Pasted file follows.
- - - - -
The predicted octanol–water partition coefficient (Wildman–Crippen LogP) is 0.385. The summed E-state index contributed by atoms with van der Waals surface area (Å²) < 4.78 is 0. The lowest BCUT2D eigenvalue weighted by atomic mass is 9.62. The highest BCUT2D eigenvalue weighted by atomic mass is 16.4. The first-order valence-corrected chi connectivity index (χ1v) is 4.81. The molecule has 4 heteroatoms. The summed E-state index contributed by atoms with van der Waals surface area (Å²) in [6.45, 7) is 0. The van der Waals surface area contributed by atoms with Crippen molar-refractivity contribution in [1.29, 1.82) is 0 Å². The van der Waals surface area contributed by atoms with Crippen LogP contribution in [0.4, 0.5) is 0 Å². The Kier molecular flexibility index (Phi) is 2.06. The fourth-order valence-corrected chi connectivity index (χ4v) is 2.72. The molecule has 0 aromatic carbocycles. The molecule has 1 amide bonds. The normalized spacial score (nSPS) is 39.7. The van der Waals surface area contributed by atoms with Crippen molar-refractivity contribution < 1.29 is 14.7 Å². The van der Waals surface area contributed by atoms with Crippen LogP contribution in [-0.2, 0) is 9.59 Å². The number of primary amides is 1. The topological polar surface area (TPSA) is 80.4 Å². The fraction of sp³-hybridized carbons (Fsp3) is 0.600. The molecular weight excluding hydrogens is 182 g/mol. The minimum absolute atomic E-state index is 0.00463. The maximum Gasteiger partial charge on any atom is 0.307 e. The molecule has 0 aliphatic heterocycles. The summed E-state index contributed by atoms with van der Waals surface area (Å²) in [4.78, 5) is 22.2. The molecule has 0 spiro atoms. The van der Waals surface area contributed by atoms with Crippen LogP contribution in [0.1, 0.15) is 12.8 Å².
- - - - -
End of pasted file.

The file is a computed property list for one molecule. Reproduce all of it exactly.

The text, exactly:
The predicted octanol–water partition coefficient (Wildman–Crippen LogP) is 0.385. The summed E-state index contributed by atoms with van der Waals surface area (Å²) < 4.78 is 0. The lowest BCUT2D eigenvalue weighted by atomic mass is 9.62. The highest BCUT2D eigenvalue weighted by atomic mass is 16.4. The first-order valence-corrected chi connectivity index (χ1v) is 4.81. The molecule has 4 heteroatoms. The summed E-state index contributed by atoms with van der Waals surface area (Å²) in [6.45, 7) is 0. The van der Waals surface area contributed by atoms with Crippen molar-refractivity contribution in [1.29, 1.82) is 0 Å². The van der Waals surface area contributed by atoms with Crippen LogP contribution in [0.4, 0.5) is 0 Å². The Kier molecular flexibility index (Phi) is 2.06. The fourth-order valence-corrected chi connectivity index (χ4v) is 2.72. The molecule has 0 aromatic carbocycles. The molecule has 1 amide bonds. The normalized spacial score (nSPS) is 39.7. The van der Waals surface area contributed by atoms with Crippen molar-refractivity contribution < 1.29 is 14.7 Å². The van der Waals surface area contributed by atoms with Crippen LogP contribution in [-0.2, 0) is 9.59 Å². The number of primary amides is 1. The topological polar surface area (TPSA) is 80.4 Å². The fraction of sp³-hybridized carbons (Fsp3) is 0.600. The molecular weight excluding hydrogens is 182 g/mol. The minimum absolute atomic E-state index is 0.00463. The maximum Gasteiger partial charge on any atom is 0.307 e. The molecule has 0 aliphatic heterocycles. The summed E-state index contributed by atoms with van der Waals surface area (Å²) in [4.78, 5) is 22.2. The molecule has 0 spiro atoms. The van der Waals surface area contributed by atoms with Crippen LogP contribution in [0.1, 0.15) is 12.8 Å².